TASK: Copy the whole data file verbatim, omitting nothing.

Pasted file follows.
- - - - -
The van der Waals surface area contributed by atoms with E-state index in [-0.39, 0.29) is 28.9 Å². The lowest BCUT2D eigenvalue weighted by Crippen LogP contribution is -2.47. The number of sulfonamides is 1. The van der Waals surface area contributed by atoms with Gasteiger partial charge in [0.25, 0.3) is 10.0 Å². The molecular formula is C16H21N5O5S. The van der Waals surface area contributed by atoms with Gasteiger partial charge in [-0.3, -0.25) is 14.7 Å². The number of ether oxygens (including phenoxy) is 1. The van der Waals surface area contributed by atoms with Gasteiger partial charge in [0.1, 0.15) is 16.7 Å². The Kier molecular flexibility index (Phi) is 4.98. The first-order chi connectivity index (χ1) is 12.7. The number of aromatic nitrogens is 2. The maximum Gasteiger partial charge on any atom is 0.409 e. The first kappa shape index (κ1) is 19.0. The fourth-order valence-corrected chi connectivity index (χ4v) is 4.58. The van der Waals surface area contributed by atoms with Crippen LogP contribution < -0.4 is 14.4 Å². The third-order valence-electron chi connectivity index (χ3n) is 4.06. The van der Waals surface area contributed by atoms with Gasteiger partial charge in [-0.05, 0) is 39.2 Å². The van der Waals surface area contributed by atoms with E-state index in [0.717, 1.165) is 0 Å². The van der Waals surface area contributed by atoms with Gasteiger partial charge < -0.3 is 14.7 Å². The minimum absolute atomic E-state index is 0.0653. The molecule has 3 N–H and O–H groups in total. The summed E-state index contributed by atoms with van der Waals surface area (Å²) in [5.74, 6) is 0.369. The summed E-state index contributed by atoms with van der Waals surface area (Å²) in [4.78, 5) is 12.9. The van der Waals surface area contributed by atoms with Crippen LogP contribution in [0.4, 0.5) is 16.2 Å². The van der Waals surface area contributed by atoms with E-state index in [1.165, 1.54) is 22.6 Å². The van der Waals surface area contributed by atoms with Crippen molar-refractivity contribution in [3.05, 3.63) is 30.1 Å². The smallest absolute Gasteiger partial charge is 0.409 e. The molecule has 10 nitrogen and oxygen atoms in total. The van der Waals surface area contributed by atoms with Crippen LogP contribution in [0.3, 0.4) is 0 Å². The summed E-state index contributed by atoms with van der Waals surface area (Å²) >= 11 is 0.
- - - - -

The van der Waals surface area contributed by atoms with E-state index in [-0.39, 0.29) is 28.9 Å². The lowest BCUT2D eigenvalue weighted by Crippen LogP contribution is -2.47. The number of sulfonamides is 1. The van der Waals surface area contributed by atoms with Gasteiger partial charge in [0.25, 0.3) is 10.0 Å². The molecular formula is C16H21N5O5S. The van der Waals surface area contributed by atoms with Gasteiger partial charge in [-0.3, -0.25) is 14.7 Å². The number of ether oxygens (including phenoxy) is 1. The van der Waals surface area contributed by atoms with Gasteiger partial charge in [0.1, 0.15) is 16.7 Å². The Kier molecular flexibility index (Phi) is 4.98. The first-order chi connectivity index (χ1) is 12.7. The number of aromatic nitrogens is 2. The maximum Gasteiger partial charge on any atom is 0.409 e. The first kappa shape index (κ1) is 19.0. The fourth-order valence-corrected chi connectivity index (χ4v) is 4.58. The van der Waals surface area contributed by atoms with Crippen LogP contribution < -0.4 is 14.4 Å². The third-order valence-electron chi connectivity index (χ3n) is 4.06. The van der Waals surface area contributed by atoms with Gasteiger partial charge in [-0.05, 0) is 39.2 Å². The van der Waals surface area contributed by atoms with E-state index in [0.717, 1.165) is 0 Å². The van der Waals surface area contributed by atoms with Gasteiger partial charge < -0.3 is 14.7 Å². The minimum absolute atomic E-state index is 0.0653. The molecule has 3 N–H and O–H groups in total. The summed E-state index contributed by atoms with van der Waals surface area (Å²) in [5.74, 6) is 0.369. The summed E-state index contributed by atoms with van der Waals surface area (Å²) in [4.78, 5) is 12.9. The van der Waals surface area contributed by atoms with Crippen LogP contribution in [0.4, 0.5) is 16.2 Å². The van der Waals surface area contributed by atoms with E-state index in [1.165, 1.54) is 22.6 Å². The van der Waals surface area contributed by atoms with Crippen molar-refractivity contribution in [3.05, 3.63) is 30.1 Å². The smallest absolute Gasteiger partial charge is 0.409 e. The molecule has 10 nitrogen and oxygen atoms in total. The van der Waals surface area contributed by atoms with Crippen LogP contribution in [0.3, 0.4) is 0 Å². The summed E-state index contributed by atoms with van der Waals surface area (Å²) >= 11 is 0.